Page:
Ruby the Red Worm’s Dirty Job

A story about composting and over-coming bullying in favor of the bigger picture.

As featured in the Milwaukee Journal-Sentinel

Ruby the Red Worm's Dirty Job: A book about composting and seeing the big picture.

Synopsis: Ruby the Red Worm is a humorous and educational introduction to composting and the essential role worms serve in the ecosystem. More importantly, it is a story about living a life of passion despite life’s bullies — even if it means eating dirt.

Note: This is an inspirational and educational introduction to composting with some life lessons. It is not a book about how to raise worms though we hope it inspires you to do so. The reading level is between a children’s picture book and a children’s chapter book; however, we design our books to be interesting for all ages. We want the parents to enjoy reading it just as much as the children enjoy listening.

UPDATE: Over a thousand people came to the ice cream social celebration and had their book signed by the student illustrators.

Read about the step-by-step creation of this book.

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More about this book: This children’s chapter book is full of rich, conceptual drawings that compliment a story that grew and grew as the students continued to inspire me to write new pages to match their wonderful drawings. It is a particularly important book, as it is the first book not about me, but something much more important — worms! I’m glad to see that being green is a topic that finally has finally reached critical mass in the mainstream consciousness. And Ruby the Red Worm illustrates many subjects from composting and recycling to a passion for living a harmonious life. The book also includes a page of challenges to help kids find hidden surprises in the story. During the first draft of the story, Ruby the Red Worm was known as Redford.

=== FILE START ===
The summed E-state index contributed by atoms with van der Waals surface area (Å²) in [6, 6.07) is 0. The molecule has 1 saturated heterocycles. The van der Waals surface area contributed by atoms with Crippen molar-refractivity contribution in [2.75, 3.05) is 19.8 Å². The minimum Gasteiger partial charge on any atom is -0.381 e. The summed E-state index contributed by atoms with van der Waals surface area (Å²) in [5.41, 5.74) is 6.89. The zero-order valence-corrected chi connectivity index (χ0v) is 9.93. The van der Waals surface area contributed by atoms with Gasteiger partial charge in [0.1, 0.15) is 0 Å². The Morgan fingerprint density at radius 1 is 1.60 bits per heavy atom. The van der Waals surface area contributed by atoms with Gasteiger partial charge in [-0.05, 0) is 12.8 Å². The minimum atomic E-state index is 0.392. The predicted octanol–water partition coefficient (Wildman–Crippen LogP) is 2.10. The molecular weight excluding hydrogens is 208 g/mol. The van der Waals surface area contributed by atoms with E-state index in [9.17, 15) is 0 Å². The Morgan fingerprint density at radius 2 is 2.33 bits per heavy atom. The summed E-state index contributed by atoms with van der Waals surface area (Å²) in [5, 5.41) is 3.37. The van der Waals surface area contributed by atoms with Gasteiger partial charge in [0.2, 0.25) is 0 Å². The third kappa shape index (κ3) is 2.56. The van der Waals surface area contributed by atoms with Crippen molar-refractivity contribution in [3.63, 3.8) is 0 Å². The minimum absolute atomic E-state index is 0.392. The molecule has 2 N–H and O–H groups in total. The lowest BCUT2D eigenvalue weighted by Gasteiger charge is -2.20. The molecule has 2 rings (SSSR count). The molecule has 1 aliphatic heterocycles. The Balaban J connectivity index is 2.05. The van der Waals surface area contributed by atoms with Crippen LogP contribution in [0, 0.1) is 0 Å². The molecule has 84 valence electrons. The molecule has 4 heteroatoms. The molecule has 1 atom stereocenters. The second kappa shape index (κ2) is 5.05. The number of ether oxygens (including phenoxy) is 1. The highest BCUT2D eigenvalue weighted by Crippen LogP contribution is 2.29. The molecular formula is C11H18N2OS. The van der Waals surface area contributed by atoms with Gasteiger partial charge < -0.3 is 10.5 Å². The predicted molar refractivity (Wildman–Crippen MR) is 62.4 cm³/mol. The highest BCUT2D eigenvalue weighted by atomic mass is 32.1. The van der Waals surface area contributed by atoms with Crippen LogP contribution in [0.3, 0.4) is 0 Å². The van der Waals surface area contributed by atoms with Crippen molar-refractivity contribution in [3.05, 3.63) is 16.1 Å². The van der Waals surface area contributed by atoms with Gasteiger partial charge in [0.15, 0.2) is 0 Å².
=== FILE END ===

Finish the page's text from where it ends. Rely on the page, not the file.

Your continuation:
“The mission of the STEM Academy is to engage, inspire, and empower a community of learners in thinking, collaborating, innovating, and creating for the future.” Therefore this project gave the students the opportunity to apply these principals to their learning and everyday life—literally creating a dream and turning it into a reality. This project also sowed a lot of collateral creations, such as: name-that-bug contest, worm farms, musical theme songs for the characters in the book, the class photo pictured above, illustrator book signing, media exposure, and much more.

Acknowledgments: Thanks to the 490 students and their parents. Thanks to the staff of the Waukesha STEM Academy; in particular, principal Ryan Krohn for his vision, student resource teacher Kate Krzysik for her magical ability to make things happen, and the art teacher Melissa Nagan for her neverending inspirational smile.

A picture of Ruby living in a fallen apple.
In another version of this drawing, Ruby says, “I live in the Big Apple,” which is a nickname for New York City. We always get so many great drawings that we just can’t use them all.
Ruby the Red Worm Page 35
Ruby the Red Worm Page 49
Ruby the Red Worm Page 73
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